The website for WilmerHale, an international law firm where Mayorkas has most recently been employed as a litigator, says Mayorkas “currently leads WilmerHale’s COVID-19 Coronavirus Task Force,” citing his “experience leading the US Department of Homeland Security’s response to Ebola and Zika.” The task force was created to help the firm’s corporate clients deal with various labor, worker safety and employment issues stemming from the pandemic.
Democratic leaders on both the House and Senate committees that oversee DHS also expressed their support for Biden’s pick.
“Our nation faces persistent threats, both longstanding and new, including foreign and domestic terrorism, natural disasters, cyber-attacks, and now a pandemic,” Sen. Gary Peters, D-Mich., the ranking member of the Homeland Security and Governmental Affairs Committee, said in a statement. “The Department of Homeland Security plays a critical role in addressing these threats and strengthening our national security, and it needs highly qualified, experienced and dedicated leaders, like Mr. Mayorkas — especially following years of chaos and mismanagement.”
Rep. Bennie G. Thompson, D-Miss., who serves as chairman of the House Homeland Security Committee, also hailed Mayorkas as “a seasoned leader and veteran of DHS” whose experience “makes him uniquely qualified to build DHS back better after years of neglect and being used as a political weapon by President Trump.”
“Mr. Mayorkas will need our support with what will certainly be a full plate: from the rise of domestic terrorism and the coronavirus pandemic to cyber threats to our infrastructure and the fallout from the Trump Administration’s failed border and immigration policies,” Thompson said in a statement. “I urge the Senate to act expeditiously on this nomination as DHS has been without permanent leadership for over a year and a half.”
Since President Trump took office in 2017, five people have served as the head of DHS, only two of whom were confirmed by the Senate. In November, a federal judge ruled that the current acting secretary, Chad Wolf, had been illegally appointed to that post.
Though a press release from the Biden transition team noted that Mayorkas has already been confirmed by the Senate for three previous positions, the Washington Post suggested that Mayorkas’s role in the development of DACA could hurt him with Republicans, who might also bring up a 2015 DHS Office of Inspector General report that found that he “exerted improper influence” in helping certain foreign investors in the EB-5 program, which offers employment visas and easier access to a green card for foreign nationals who make significant investments in U.S. businesses.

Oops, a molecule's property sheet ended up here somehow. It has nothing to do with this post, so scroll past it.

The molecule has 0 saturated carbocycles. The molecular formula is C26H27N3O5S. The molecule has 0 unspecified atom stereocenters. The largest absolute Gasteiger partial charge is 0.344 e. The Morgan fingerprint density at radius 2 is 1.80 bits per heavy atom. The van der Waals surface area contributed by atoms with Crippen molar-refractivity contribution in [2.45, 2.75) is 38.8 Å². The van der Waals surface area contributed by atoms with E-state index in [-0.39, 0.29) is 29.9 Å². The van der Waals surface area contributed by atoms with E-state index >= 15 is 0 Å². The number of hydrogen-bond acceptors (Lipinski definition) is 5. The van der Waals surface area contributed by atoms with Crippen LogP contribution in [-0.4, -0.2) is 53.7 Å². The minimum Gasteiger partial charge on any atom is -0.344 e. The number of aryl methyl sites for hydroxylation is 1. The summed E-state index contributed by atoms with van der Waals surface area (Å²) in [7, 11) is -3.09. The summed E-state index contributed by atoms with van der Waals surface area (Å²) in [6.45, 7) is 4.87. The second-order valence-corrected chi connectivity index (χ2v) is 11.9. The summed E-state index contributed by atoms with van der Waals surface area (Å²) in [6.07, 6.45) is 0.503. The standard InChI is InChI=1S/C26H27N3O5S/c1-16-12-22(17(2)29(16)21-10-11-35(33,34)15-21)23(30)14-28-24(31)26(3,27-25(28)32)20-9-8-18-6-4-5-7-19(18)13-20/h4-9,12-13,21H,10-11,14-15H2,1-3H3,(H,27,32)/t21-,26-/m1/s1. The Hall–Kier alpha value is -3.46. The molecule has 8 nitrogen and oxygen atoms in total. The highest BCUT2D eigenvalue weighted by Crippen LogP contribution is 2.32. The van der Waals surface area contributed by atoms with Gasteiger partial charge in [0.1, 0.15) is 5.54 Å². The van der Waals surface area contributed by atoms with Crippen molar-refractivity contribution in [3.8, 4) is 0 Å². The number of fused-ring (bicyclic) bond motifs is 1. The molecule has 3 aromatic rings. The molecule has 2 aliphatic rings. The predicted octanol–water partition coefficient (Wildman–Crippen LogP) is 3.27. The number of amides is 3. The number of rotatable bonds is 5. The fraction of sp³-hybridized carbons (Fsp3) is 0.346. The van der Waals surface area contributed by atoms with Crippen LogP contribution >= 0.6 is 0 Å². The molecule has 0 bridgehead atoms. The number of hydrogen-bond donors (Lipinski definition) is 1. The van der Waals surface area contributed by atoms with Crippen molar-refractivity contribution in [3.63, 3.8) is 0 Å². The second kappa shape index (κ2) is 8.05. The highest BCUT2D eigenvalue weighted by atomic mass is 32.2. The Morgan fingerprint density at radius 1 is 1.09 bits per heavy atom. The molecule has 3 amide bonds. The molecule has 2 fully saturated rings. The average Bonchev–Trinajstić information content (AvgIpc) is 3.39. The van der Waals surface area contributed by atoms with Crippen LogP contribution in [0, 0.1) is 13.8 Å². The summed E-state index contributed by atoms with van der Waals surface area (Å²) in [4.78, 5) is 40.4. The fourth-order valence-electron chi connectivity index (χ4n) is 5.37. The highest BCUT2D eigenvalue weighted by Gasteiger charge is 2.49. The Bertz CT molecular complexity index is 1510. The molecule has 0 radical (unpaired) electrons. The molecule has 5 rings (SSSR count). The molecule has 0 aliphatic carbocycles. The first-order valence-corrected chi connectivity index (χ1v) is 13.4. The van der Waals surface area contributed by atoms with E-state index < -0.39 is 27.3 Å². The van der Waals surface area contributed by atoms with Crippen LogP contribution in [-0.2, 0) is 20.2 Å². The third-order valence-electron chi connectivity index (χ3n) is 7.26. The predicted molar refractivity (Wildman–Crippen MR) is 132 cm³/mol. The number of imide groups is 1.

The report alleged that as USCIS director, Mayorkas acted “outside the normal adjudicatory process” to intervene in three specific EB-5 cases at the behest of high-ranking Democrats “in ways that benefited the stakeholders.” The cases involved companies with ties to then-Senate Majority Leader Harry Reid, former Democratic National Committee Chair Terry McAuliffe, and Ed Rendell, the former Democratic governor of Pennsylvania.
In 2013, while the inspector general’s office was conducting its investigation into the allegations, Senate Republicans boycotted Mayorkas’s confirmation hearing for deputy DHS secretary, arguing that he should not be confirmed until the probe into his conduct was completed.
According to ABC News, during those confirmation hearings, which went forward without the Republican members, who then held a minority in the Senate, Mayorkas called the allegations “unequivocally false.” Mayorkas was confirmed for the deputy director role and he disputed the OIG’s findings when they were released in the report two years later.
Then-Homeland Security Secretary Jeh Johnson issued a statement defending Mayorkas at the time, as did Jim Pasco, the executive director of the Fraternal Order of Police, who called him “a man of impeccable integrity” and argued that “the inspector general’s office has squandered two and a half years on an investigation and couldn’t come up with something substantive and had to say something.” Fox News reported Tuesday that a Biden transition spokesperson said the OIG’s report did not find any legal wrongdoing by Mayorkas, and that his actions helped create and preserve American jobs.